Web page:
VR in sports: definitely not a fad

There was no need of Zuckerberg announcing AR as the act 2 of Facebook to forecast that most of this year’s NAB Show will focus on any form of augmented, virtual and mixed reality.

The situation is pretty clear though: in this run to deploy the first ever virtual reality experience in more and more fields of application, the numbers for the immediate future are still quite low.

In a recent report, market research firm Greenlight Insights forecasts the total virtual reality revenues to hit $7.2 billion by the end of the year.

“I got into VR before it was mainstream”

The mid-term projection tells quite a different story though, with global revenue estimated to reach $74.8 billion by 2021: even more optimistic than Goldman Sachs’ estimate of $80 billion industry revenue by 2025, accompanied by the bold statement that VR will have outpaced TV by then.

What about VR in sports?

The situation of VR production in the sports industry pretty much reflects the overall short and mid-term forecasts.

The technology is ready and it’s getting better month in month out. Any player in the sport media business has already deployed VR experiences, from clubs to federations to sports broadcasters, but such a disruptive viewing experience still needs to penetrate amongst fans. If we look at a future that is not far from us though, we can see how virtual reality can totally reshape the fans’ habits when it comes to watch sporting events, affecting consequently the sport media business from many different perspectives.

We at Deltatre have been testing VR production for more than a year now, covering about 60 events in 3 competitions.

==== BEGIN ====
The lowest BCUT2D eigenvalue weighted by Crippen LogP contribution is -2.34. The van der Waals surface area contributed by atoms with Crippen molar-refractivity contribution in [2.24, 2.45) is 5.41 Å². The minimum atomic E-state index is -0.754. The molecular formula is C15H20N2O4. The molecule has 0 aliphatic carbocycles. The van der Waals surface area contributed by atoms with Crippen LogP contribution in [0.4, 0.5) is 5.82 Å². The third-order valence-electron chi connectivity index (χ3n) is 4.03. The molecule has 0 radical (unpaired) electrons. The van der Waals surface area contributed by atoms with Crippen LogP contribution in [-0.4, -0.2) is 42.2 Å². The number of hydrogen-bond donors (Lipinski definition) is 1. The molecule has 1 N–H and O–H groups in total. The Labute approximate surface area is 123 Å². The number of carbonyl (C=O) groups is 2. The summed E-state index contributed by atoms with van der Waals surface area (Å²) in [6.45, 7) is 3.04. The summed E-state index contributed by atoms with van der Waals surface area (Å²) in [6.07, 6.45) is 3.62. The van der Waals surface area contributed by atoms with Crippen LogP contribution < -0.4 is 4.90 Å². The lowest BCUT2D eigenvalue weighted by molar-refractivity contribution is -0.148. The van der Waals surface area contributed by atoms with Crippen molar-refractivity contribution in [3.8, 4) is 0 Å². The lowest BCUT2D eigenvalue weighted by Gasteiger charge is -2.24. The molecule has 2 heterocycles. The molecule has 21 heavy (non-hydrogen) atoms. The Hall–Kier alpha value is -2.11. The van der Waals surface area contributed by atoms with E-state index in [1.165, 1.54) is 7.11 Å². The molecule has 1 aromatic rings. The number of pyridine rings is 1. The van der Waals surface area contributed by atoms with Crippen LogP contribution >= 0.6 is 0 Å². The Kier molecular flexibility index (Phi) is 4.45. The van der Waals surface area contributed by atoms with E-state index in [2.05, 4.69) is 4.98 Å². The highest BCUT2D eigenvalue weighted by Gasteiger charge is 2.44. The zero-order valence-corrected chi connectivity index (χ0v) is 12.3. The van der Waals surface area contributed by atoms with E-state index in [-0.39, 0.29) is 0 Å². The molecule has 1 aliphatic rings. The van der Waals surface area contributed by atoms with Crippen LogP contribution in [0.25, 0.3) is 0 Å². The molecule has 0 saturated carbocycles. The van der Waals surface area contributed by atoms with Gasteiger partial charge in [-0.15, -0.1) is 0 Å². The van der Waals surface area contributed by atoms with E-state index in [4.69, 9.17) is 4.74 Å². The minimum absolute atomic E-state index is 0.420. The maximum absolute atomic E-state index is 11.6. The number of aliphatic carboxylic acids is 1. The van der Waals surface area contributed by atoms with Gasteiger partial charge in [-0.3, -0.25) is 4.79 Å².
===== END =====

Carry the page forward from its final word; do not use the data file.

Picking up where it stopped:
Focusing on live and near-live immersive experiences only, we have already faced the challenges of producing relevant content in two different sports, with the main goal to avoid trivialising the technology for technology sake.

Covering all the phases of the process we have been able to reach our desired standard of consistency in the product: the concept and editorial guide production and operations to deliver fans front-end VR apps that convey a sport-tailored immersive experience.

Thanks to this end-to-end approach and to our partnership with Nokia and LiveLike, we plan to go to the market with full-service VR solutions in the most relevant football tournaments starting next season.

Our Executive VP Business Development Andrea Marini is going to present Deltatre’s work in VR production at the NAB Show this year. His 30 minutes presentation will take place at the Nokia OZO booth (North Hall #N1002VR) on Tuesday, April 25, 3:30 pm. If you will be in Vegas on those days, pass by to learn more about how we are deploying VR for the biggest sport federations.

It is in its early days for sure and it’s not easy to understand how fast VR in sports will grow. One thing we know for sure: it’s not a fad. VR in sports is real.